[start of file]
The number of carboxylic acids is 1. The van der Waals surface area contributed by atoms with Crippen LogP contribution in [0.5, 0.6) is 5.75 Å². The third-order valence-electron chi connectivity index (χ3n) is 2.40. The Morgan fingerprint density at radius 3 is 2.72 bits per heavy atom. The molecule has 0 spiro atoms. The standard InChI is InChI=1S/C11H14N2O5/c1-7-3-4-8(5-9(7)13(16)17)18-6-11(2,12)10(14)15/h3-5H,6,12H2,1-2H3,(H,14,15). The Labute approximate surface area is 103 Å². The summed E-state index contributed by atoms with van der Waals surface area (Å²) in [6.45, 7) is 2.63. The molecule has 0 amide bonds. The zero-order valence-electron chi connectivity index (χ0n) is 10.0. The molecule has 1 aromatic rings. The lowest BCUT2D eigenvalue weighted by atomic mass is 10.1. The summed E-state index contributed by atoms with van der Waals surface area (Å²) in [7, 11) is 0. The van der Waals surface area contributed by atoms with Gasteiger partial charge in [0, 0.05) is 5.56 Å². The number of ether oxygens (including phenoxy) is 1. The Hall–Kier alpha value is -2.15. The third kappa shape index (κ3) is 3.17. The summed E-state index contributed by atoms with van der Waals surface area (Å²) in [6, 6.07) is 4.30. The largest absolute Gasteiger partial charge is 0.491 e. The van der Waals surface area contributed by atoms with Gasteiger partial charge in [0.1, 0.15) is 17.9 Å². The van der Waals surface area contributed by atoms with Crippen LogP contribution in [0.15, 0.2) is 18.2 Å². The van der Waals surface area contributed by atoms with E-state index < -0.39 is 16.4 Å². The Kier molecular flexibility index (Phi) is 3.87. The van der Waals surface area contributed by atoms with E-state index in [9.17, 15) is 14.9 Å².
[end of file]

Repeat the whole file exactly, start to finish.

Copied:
The number of carboxylic acids is 1. The van der Waals surface area contributed by atoms with Crippen LogP contribution in [0.5, 0.6) is 5.75 Å². The third-order valence-electron chi connectivity index (χ3n) is 2.40. The Morgan fingerprint density at radius 3 is 2.72 bits per heavy atom. The molecule has 0 spiro atoms. The standard InChI is InChI=1S/C11H14N2O5/c1-7-3-4-8(5-9(7)13(16)17)18-6-11(2,12)10(14)15/h3-5H,6,12H2,1-2H3,(H,14,15). The Labute approximate surface area is 103 Å². The summed E-state index contributed by atoms with van der Waals surface area (Å²) in [6.45, 7) is 2.63. The molecule has 0 amide bonds. The zero-order valence-electron chi connectivity index (χ0n) is 10.0. The molecule has 1 aromatic rings. The lowest BCUT2D eigenvalue weighted by atomic mass is 10.1. The summed E-state index contributed by atoms with van der Waals surface area (Å²) in [7, 11) is 0. The van der Waals surface area contributed by atoms with Gasteiger partial charge in [0, 0.05) is 5.56 Å². The number of ether oxygens (including phenoxy) is 1. The Hall–Kier alpha value is -2.15. The third kappa shape index (κ3) is 3.17. The summed E-state index contributed by atoms with van der Waals surface area (Å²) in [6, 6.07) is 4.30. The largest absolute Gasteiger partial charge is 0.491 e. The van der Waals surface area contributed by atoms with Gasteiger partial charge in [0.1, 0.15) is 17.9 Å². The van der Waals surface area contributed by atoms with Crippen LogP contribution in [0.15, 0.2) is 18.2 Å². The van der Waals surface area contributed by atoms with E-state index < -0.39 is 16.4 Å². The Kier molecular flexibility index (Phi) is 3.87. The van der Waals surface area contributed by atoms with E-state index in [9.17, 15) is 14.9 Å².